The Dawgs have games remaining against Baylor, South Carolina (twice), Kentucky and Florida, all teams currently in the RPI Top 25.  Considering that UGA’s best win to date came against Georgia Tech (58), I would say that Georgia probably needs to win 3 of the 5 aforementioned games to put themselves in position for an at-large bid.

The 34-point home loss to Texas A&M was devastating.

The Bulldogs have to put together a decent little winning streak.

 

Dawgs tame Tigers, improve to 1-1 in conference play

The Georgia Bulldogs (8-4) rebounded nicely from their loss last Saturday to the Florida Gators, blasting the Missouri Tigers (7-7) at home in Athens on Tuesday night.  The Dawgs didn’t waste any time either, jumping out to a 10-0 lead following a Yante Maten basket before even 3 minutes had the chance to expire.

Mizzou managed to trim he UGA lead to 24-18 with 7:30 left before the break after a pair of three’s from Wes Clark. However, this mini-run came at a time when Coach Fox had all but one starter on the floor.  He immediately sent in his starting five and 3 minutes later the Dawgs lead had blossomed to 33-20.

Georgia played great offensively tonight, though some of that was due to the Tigers’ soft defense.  Mizzou looked as if it was moving in slow motion compared to the Gators’ hectic defensive style of play.

However, the Dawgs do deserve some credit for their productivity.  Georgia shot a robust 55% from the floor and an even better 58% from three-point land.  In addition, UGA shared the ball incredibly well, dishing out 19 team assists.

Georgia had four of its starters finish in double-figures, with J.J. Frazier leading the way with 16 points.

Yante Maten, who had 15 points and 6 boards on the night, scored 13 of those in the first half.  Maten was unstoppable from the start, and with about 12 minutes left before the intermission he was outscoring the Tigers 11-10 on his own.   Had Georgia not been coasting so much in the second half, Maten could have easily gone for 20+ in this one.

Senior Charles Mann had a nice comeback game, scoring 14 points to go along with 6 rebounds and 6 assists.  Mann hit 2 of his 3 three-point attempts against Mizzou, and he is now making over 45% of his three’s on the season – although, he’s only shot 11 of them.

Ultimately though, Missouri didn’t have an answer for anything UGA was doing.  They couldn’t even begin to wrap their minds around how to deal with Maten, and on top of that, Georgia was stroking the ball extremely well from beyond the arc.

Not to take away from Coach Fox’s team, but this Missouri team is very young and they don’t shoot very well, hitting just 35% from the floor and less than 16% from the perimeter in tonight’s contest.  The Dawgs played pretty well defensively, but the Tigers weren’t much of a threat, missing a number of close shots around the rim.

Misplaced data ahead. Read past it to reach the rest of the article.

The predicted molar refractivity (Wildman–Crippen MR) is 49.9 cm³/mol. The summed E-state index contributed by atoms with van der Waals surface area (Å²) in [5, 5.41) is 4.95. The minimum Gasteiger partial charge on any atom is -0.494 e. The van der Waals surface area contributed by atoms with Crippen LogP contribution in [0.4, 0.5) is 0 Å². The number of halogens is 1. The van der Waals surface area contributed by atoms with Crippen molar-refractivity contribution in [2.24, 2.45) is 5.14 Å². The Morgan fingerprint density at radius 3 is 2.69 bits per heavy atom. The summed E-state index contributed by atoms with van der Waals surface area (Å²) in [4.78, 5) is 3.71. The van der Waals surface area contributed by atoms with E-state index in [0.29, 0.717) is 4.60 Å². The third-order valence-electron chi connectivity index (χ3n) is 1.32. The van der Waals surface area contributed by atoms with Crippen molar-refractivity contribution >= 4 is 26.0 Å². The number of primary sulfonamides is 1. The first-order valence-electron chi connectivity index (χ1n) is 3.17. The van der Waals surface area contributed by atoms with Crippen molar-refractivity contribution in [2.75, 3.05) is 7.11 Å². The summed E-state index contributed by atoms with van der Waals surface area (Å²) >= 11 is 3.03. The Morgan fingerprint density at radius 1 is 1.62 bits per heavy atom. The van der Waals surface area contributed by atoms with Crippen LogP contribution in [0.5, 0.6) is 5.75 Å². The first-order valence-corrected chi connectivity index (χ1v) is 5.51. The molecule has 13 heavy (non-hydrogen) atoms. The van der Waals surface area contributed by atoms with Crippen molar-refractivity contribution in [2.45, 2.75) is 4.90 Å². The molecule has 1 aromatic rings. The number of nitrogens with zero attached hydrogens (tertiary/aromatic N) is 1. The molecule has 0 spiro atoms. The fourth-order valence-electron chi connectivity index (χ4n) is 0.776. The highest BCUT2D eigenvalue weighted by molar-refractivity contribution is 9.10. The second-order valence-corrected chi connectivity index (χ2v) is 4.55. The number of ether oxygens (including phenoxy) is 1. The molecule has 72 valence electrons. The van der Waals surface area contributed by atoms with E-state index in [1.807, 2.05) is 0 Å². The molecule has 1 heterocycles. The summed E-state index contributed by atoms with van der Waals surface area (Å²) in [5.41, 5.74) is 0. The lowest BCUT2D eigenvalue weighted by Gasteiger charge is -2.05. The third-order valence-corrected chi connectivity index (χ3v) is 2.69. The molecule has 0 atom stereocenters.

This 77-59 home win evens Georgia’s SEC record at 1-1, with a road matchup against Ole Miss on the horizon.  While this game is going to be taking place outside Athens, the Rebels play Bama at home on Thursday evening, meaning that they will be dealing with a quick turnaround in order to prepare for the Dawgs.

Georgia hits the road to take on another ranked team

The Georgia Bulldogs (6-9; 0-2) failed their first SEC road test of the season against Florida.

Epically.

If the Dawgs have not figured out a way to move the ball against a full-court-trap press defense, then they could be in for another drubbing on Wednesday night in Columbia, Missouri when they go up against #16 Mizzou Tigers (12-3; 1-1).

Mizzou caught a tough break last week when senior forward and leading-scorer Laurence Bowers went down with a knee injury. Bowers, who was putting up 16.8 points and 6.9 rebounds a night, missed his team’s game at Ole Miss last Saturday because of the knee, and his Tiger squad went down 64-49 to the Rebel Black Bears.

He is expected to miss Wednesday night’s game as well.

Though Bowers will certainly be sorely missed, Mizzou runs through junior point guard Phil Pressey, a Wooden Award watch-list member who is averaging 13.4 points, 7.4 assists and 3.4 boards per game. Pressey is a tough match-up because of his quickness, and he enjoys getting his teammates around him involved in the offense.

This Mizzou team is extremely deep, and Georgia fans may recognize some of their players from previous UGA basketball games in which they were wearing different uniforms.

Junior wingman Ernest Ross, who is scoring just under 10 points a game, transferred to Missouri from Auburn. Ross averaged over 13 points a contest in his second season at Auburn, including a 30-point effort in an overtime loss in Athens on February 5, 2011.

For anyone that made it to the Steg to watch Georgia play Pepperdine at the tail end of 2009, you may recall senior (then a sophomore) guard Keion Bell, a high-flying athlete who netted nearly 19 points per game as a member of the Waves. Bell has become a starter for Mizzou this year, where he is scoring 8.2 ppg.

So while the Tigers will be playing short-handed on Wednesday against the Dawgs without Bowers, they still have a strong line-up with guys like Ross and Bell, who were both the stars at their respective former schools.

A loss to Missouri would mark the second-straight season in which UGA began the conference basketball schedule 0-3.

The Tigers should be in a feisty mood following the beatdown that they received from Mississippi, and I anticipate that Coach Frank Haith will have his team prepared to play with a lot of intensity.

Georgia is coming off of a pair of losses in Florida and Missy State, but the question remains if the Dawgs have the firepower to play up and down for 40 minutes with a team of Missouri’s calibre.